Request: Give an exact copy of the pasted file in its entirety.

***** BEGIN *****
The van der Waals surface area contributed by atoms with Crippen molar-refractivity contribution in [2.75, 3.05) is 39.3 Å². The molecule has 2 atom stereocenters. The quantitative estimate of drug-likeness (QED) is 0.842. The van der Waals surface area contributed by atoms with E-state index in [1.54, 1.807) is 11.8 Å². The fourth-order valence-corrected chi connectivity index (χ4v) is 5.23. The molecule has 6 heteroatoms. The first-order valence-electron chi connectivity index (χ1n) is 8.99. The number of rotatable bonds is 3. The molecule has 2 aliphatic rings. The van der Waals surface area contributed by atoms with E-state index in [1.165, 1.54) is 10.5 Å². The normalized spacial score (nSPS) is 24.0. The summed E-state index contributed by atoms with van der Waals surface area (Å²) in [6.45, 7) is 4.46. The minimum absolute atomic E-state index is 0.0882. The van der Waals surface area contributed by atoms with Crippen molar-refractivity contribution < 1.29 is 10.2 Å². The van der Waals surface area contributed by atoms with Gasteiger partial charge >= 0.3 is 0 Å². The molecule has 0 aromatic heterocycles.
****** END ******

The van der Waals surface area contributed by atoms with Crippen molar-refractivity contribution in [2.75, 3.05) is 39.3 Å². The molecule has 2 atom stereocenters. The quantitative estimate of drug-likeness (QED) is 0.842. The van der Waals surface area contributed by atoms with E-state index in [1.54, 1.807) is 11.8 Å². The fourth-order valence-corrected chi connectivity index (χ4v) is 5.23. The molecule has 6 heteroatoms. The first-order valence-electron chi connectivity index (χ1n) is 8.99. The number of rotatable bonds is 3. The molecule has 2 aliphatic rings. The van der Waals surface area contributed by atoms with E-state index in [1.165, 1.54) is 10.5 Å². The normalized spacial score (nSPS) is 24.0. The summed E-state index contributed by atoms with van der Waals surface area (Å²) in [6.45, 7) is 4.46. The minimum absolute atomic E-state index is 0.0882. The van der Waals surface area contributed by atoms with Crippen molar-refractivity contribution < 1.29 is 10.2 Å². The van der Waals surface area contributed by atoms with Gasteiger partial charge >= 0.3 is 0 Å². The molecule has 0 aromatic heterocycles.